Even after Bell's successful rookie season, the Steelers have a lot of upgrading to do in what historically — or since the 1970 merger — has been the NFL's best running game.

In 2013, they were only 27th in rushing with 1,383 yards, by far their fewest in a 16-game season. Their 24.6 carries per game also was their lowest average.

“Adding LeGarrette Blount is going to be huge for us. He is another big back, along with Le'Veon,” offensive coordinator Todd Haley said. “I think running the football is something we're going to do better, a lot better. I believe we can throw with anybody. When you can throw it as well as we did without the run game not exactly where you want it, it tells you we have a chance to be good.”

The Steelers don't necessarily want to run the ball a lot more, they just want to run it better after averaging only 3.51 yards per carry last season. They also like that having two strong runners in the 6-foot-1, 244-pound Bell and 6-foot, 250-pound Blount should allow them to wind time when they're ahead in the fourth quarter.

“They want to run the ball, they want to be a good short-yardage (team) and near the goal line and in the red zone, and they're not going to put it all on Le'Veon Bell,” NFL Network analyst Solomon Wilcots said. “LeGarrette Blount is a really good fit.”

Alan Robinson is a staff writer for Trib Total Media. Reach him at or via Twitter @arobinson_Trib.

TribLIVE commenting policy

You are solely responsible for your comments and by using you agree to our Terms of Service.

We moderate comments. Our goal is to provide substantive commentary for a general readership. By screening submissions, we provide a space where readers can share intelligent and informed commentary that enhances the quality of our news and information.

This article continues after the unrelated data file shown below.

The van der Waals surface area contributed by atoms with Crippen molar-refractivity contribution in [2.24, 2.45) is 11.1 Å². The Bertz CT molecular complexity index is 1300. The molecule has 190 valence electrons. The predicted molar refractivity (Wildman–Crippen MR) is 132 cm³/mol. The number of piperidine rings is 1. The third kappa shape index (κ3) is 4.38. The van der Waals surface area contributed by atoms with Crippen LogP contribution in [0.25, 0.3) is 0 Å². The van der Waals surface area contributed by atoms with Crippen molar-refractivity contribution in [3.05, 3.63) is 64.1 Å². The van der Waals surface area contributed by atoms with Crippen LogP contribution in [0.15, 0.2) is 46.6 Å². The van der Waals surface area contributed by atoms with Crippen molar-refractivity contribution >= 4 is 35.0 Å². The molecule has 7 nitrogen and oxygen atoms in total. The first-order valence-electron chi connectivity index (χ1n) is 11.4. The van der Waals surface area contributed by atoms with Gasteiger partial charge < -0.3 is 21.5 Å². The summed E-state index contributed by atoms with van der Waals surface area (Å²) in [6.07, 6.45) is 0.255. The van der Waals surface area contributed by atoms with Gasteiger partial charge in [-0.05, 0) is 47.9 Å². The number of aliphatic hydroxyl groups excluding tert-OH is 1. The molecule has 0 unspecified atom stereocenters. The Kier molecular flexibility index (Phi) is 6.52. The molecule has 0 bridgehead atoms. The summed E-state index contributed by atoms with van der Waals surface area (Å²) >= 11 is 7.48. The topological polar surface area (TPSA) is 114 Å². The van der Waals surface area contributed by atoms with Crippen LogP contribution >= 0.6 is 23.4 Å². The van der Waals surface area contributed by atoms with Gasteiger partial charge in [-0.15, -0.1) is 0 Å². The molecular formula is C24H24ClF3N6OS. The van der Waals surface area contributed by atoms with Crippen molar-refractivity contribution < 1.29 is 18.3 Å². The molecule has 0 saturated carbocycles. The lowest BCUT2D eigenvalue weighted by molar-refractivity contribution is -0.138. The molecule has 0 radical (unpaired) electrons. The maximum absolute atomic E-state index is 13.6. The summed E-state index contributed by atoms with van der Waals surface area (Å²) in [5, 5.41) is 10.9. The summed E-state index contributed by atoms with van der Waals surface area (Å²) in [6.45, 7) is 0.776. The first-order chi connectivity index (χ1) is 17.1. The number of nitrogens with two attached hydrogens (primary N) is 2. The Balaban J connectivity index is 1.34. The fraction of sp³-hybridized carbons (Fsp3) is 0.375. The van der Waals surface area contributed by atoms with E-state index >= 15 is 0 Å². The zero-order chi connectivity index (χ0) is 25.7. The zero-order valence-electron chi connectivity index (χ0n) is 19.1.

While most comments will be posted if they are on-topic and not abusive, moderating decisions are subjective. We will make them as carefully and consistently as we can. Because of the volume of reader comments, we cannot review individual moderation decisions with readers.

We value thoughtful comments representing a range of views that make their point quickly and politely. We make an effort to protect discussions from repeated comments either by the same reader or different readers

We follow the same standards for taste as the daily newspaper. A few things we won't tolerate: personal attacks, obscenity, vulgarity, profanity (including expletives and letters followed by dashes), commercial promotion, impersonations, incoherence, proselytizing and SHOUTING. Don't include URLs to Web sites.

We do not edit comments. They are either approved or deleted. We reserve the right to edit a comment that is quoted or excerpted in an article. In this case, we may fix spelling and punctuation.

We welcome strong opinions and criticism of our work, but we don't want comments to become bogged down with discussions of our policies and we will moderate accordingly.

We appreciate it when readers and people quoted in articles or blog posts point out errors of fact or emphasis and will investigate all assertions. But these suggestions should be sent via e-mail. To avoid distracting other readers, we won't publish comments that suggest a correction. Instead, corrections will be made in a blog post or in an article.